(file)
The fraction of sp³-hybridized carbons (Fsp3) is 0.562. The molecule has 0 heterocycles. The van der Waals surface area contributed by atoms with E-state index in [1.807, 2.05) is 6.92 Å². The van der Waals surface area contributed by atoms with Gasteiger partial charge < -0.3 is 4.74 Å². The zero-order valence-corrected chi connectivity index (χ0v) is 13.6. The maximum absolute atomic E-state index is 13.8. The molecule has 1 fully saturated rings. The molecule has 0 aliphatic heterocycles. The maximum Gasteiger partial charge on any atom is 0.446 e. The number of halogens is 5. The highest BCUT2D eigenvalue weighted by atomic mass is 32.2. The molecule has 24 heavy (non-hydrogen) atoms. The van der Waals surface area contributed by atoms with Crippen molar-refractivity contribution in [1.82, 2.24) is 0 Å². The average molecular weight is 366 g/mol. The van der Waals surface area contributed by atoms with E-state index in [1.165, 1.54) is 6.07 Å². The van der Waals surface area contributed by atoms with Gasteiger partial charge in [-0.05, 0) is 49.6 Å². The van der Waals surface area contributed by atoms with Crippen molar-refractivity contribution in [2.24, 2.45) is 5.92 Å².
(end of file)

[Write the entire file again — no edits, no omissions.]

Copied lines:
The fraction of sp³-hybridized carbons (Fsp3) is 0.562. The molecule has 0 heterocycles. The van der Waals surface area contributed by atoms with E-state index in [1.807, 2.05) is 6.92 Å². The van der Waals surface area contributed by atoms with Gasteiger partial charge < -0.3 is 4.74 Å². The zero-order valence-corrected chi connectivity index (χ0v) is 13.6. The maximum absolute atomic E-state index is 13.8. The molecule has 1 fully saturated rings. The molecule has 0 aliphatic heterocycles. The maximum Gasteiger partial charge on any atom is 0.446 e. The number of halogens is 5. The highest BCUT2D eigenvalue weighted by atomic mass is 32.2. The molecule has 24 heavy (non-hydrogen) atoms. The van der Waals surface area contributed by atoms with Crippen molar-refractivity contribution in [1.82, 2.24) is 0 Å². The average molecular weight is 366 g/mol. The van der Waals surface area contributed by atoms with E-state index in [1.165, 1.54) is 6.07 Å². The van der Waals surface area contributed by atoms with Gasteiger partial charge in [-0.05, 0) is 49.6 Å². The van der Waals surface area contributed by atoms with Crippen molar-refractivity contribution in [2.24, 2.45) is 5.92 Å².